By Max Clarke

Industrial production climbed just 0.7% over the year ending March, dashing the hopes of Britain’s industry leading the recovery.

Particularly badly hit was the quarrying and mining sector, which plunged some 10.7% over the same period, figures from the Government’s Office for National Statistics today revealed.

“As expected, output rose in March after stagnating in February," said British Chambers of Commerce's chief economist, David Kern. "But growth was modest and still inadequate given the challenges facing the UK economy. With the financial sector likely to remain weak, a sustained economic recovery largely depends on a rebalancing towards manufacturing. As the manufacturing sector will play a key role in driving exports and innovation, more needs to be done to make sure the pace of growth improves."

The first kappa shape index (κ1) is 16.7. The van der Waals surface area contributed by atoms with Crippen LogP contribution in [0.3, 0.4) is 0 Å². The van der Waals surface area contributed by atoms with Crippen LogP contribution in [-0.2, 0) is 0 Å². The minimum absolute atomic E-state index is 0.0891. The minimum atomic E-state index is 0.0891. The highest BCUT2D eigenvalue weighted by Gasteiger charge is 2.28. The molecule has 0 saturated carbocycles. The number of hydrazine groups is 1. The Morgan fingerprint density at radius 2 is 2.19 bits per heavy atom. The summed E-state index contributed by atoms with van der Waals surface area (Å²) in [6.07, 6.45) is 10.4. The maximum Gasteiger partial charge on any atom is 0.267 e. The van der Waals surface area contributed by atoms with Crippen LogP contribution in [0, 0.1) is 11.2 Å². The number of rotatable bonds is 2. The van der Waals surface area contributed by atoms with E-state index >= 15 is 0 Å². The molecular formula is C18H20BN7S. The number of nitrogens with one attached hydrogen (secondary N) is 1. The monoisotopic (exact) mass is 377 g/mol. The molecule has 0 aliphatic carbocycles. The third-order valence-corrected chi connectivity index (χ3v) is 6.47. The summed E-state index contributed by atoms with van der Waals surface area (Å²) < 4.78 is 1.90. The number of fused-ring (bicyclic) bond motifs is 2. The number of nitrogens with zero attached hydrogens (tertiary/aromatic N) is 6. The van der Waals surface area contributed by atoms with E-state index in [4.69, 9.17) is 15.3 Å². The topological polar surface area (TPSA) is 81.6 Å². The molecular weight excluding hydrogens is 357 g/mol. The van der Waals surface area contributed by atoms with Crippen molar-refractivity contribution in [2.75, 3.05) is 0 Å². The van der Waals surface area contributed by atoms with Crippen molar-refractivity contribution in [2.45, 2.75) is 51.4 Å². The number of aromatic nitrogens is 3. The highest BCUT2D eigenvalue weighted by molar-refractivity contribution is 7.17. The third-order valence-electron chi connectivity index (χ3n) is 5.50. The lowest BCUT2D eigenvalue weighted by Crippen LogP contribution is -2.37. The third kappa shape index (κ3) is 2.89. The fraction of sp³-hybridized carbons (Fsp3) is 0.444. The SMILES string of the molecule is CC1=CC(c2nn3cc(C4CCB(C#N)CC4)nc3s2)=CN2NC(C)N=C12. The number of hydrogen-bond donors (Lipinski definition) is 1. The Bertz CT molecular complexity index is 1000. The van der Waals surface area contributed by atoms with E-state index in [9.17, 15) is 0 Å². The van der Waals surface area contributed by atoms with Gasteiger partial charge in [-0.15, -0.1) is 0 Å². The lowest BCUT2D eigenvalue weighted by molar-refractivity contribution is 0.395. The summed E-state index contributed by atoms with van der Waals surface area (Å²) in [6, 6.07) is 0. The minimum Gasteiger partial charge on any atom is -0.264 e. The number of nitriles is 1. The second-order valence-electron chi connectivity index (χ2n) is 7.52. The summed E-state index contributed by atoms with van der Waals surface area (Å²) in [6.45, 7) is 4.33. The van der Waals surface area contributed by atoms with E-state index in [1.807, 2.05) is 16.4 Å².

Energy prices continued to see output in the oil and gas sectors constrained, increasing by 1.0% as soaring prices constrain public demand.

Manufacturing, long touted as a ray of light in Britain’s bleak economy, continued to grow, reaching an annual groth rate of 2.7% in the year ending March. Transport jumped nearly 10%, driving much of this rise, followed by the machinery and equipment sector at 7.7%.

Said Kern: “Although we have seen progress in manufacturing in the last year, the most recent figures have been disappointing, and the upturn in output must accelerate. While British businesses support the Government’s measures aimed at reducing the deficit, more effort must be made to enable private-sector firms, particularly SMEs, to invest, export and create jobs.”

Manmade fibres made the largest subtraction to this growth rate, contracting 3.3% while slowed electrical and optical sector growth also contributed.